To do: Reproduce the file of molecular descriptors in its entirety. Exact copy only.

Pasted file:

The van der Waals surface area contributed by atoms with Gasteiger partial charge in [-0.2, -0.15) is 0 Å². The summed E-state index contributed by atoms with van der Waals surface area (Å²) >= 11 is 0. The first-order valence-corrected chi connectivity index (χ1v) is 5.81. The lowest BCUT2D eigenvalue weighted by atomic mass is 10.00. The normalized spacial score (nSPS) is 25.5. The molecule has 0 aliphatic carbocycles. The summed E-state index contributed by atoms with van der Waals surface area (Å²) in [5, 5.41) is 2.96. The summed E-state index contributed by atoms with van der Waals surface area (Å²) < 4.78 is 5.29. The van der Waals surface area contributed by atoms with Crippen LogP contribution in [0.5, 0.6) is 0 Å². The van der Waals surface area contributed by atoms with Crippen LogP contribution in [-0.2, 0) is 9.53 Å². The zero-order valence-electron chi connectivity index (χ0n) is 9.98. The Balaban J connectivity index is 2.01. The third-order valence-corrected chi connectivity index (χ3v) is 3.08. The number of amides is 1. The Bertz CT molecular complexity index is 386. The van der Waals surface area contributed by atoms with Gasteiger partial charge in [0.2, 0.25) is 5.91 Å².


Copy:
The van der Waals surface area contributed by atoms with Gasteiger partial charge in [-0.2, -0.15) is 0 Å². The summed E-state index contributed by atoms with van der Waals surface area (Å²) >= 11 is 0. The first-order valence-corrected chi connectivity index (χ1v) is 5.81. The lowest BCUT2D eigenvalue weighted by atomic mass is 10.00. The normalized spacial score (nSPS) is 25.5. The molecule has 0 aliphatic carbocycles. The summed E-state index contributed by atoms with van der Waals surface area (Å²) in [5, 5.41) is 2.96. The summed E-state index contributed by atoms with van der Waals surface area (Å²) < 4.78 is 5.29. The van der Waals surface area contributed by atoms with Crippen LogP contribution in [0.5, 0.6) is 0 Å². The van der Waals surface area contributed by atoms with Crippen LogP contribution in [-0.2, 0) is 9.53 Å². The zero-order valence-electron chi connectivity index (χ0n) is 9.98. The Balaban J connectivity index is 2.01. The third-order valence-corrected chi connectivity index (χ3v) is 3.08. The number of amides is 1. The Bertz CT molecular complexity index is 386. The van der Waals surface area contributed by atoms with Gasteiger partial charge in [0.2, 0.25) is 5.91 Å².